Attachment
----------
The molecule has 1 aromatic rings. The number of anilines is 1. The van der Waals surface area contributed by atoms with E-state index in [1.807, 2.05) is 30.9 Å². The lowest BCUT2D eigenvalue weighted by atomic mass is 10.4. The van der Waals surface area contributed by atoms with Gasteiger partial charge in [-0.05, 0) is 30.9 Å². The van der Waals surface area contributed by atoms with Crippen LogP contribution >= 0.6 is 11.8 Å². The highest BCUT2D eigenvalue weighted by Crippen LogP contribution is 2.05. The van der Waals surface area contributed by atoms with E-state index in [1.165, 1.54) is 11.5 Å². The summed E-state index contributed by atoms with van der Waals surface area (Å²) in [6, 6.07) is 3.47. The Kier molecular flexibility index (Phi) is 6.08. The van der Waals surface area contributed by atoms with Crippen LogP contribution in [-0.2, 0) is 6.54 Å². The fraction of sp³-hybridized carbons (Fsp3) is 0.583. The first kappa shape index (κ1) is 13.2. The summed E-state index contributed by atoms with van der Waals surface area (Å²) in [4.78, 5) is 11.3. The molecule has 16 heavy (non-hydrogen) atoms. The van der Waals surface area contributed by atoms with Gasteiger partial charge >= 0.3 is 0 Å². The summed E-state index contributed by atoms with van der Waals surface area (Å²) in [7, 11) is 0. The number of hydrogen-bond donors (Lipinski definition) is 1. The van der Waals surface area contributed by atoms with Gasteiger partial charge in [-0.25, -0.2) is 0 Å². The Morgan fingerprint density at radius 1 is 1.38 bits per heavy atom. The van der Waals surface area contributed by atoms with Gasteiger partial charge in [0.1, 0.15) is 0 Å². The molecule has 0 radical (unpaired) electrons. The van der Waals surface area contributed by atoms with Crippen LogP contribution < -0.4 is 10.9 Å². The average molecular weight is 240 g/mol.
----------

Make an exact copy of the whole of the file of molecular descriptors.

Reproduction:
The molecule has 1 aromatic rings. The number of anilines is 1. The van der Waals surface area contributed by atoms with E-state index in [1.807, 2.05) is 30.9 Å². The lowest BCUT2D eigenvalue weighted by atomic mass is 10.4. The van der Waals surface area contributed by atoms with Gasteiger partial charge in [-0.05, 0) is 30.9 Å². The van der Waals surface area contributed by atoms with Crippen LogP contribution >= 0.6 is 11.8 Å². The highest BCUT2D eigenvalue weighted by Crippen LogP contribution is 2.05. The van der Waals surface area contributed by atoms with E-state index in [1.165, 1.54) is 11.5 Å². The summed E-state index contributed by atoms with van der Waals surface area (Å²) in [6, 6.07) is 3.47. The Kier molecular flexibility index (Phi) is 6.08. The van der Waals surface area contributed by atoms with Crippen LogP contribution in [-0.2, 0) is 6.54 Å². The fraction of sp³-hybridized carbons (Fsp3) is 0.583. The first kappa shape index (κ1) is 13.2. The summed E-state index contributed by atoms with van der Waals surface area (Å²) in [4.78, 5) is 11.3. The molecule has 16 heavy (non-hydrogen) atoms. The van der Waals surface area contributed by atoms with Gasteiger partial charge >= 0.3 is 0 Å². The summed E-state index contributed by atoms with van der Waals surface area (Å²) in [7, 11) is 0. The number of hydrogen-bond donors (Lipinski definition) is 1. The van der Waals surface area contributed by atoms with Gasteiger partial charge in [-0.25, -0.2) is 0 Å². The Morgan fingerprint density at radius 1 is 1.38 bits per heavy atom. The van der Waals surface area contributed by atoms with Gasteiger partial charge in [0.1, 0.15) is 0 Å². The molecule has 0 radical (unpaired) electrons. The van der Waals surface area contributed by atoms with Crippen LogP contribution < -0.4 is 10.9 Å². The average molecular weight is 240 g/mol.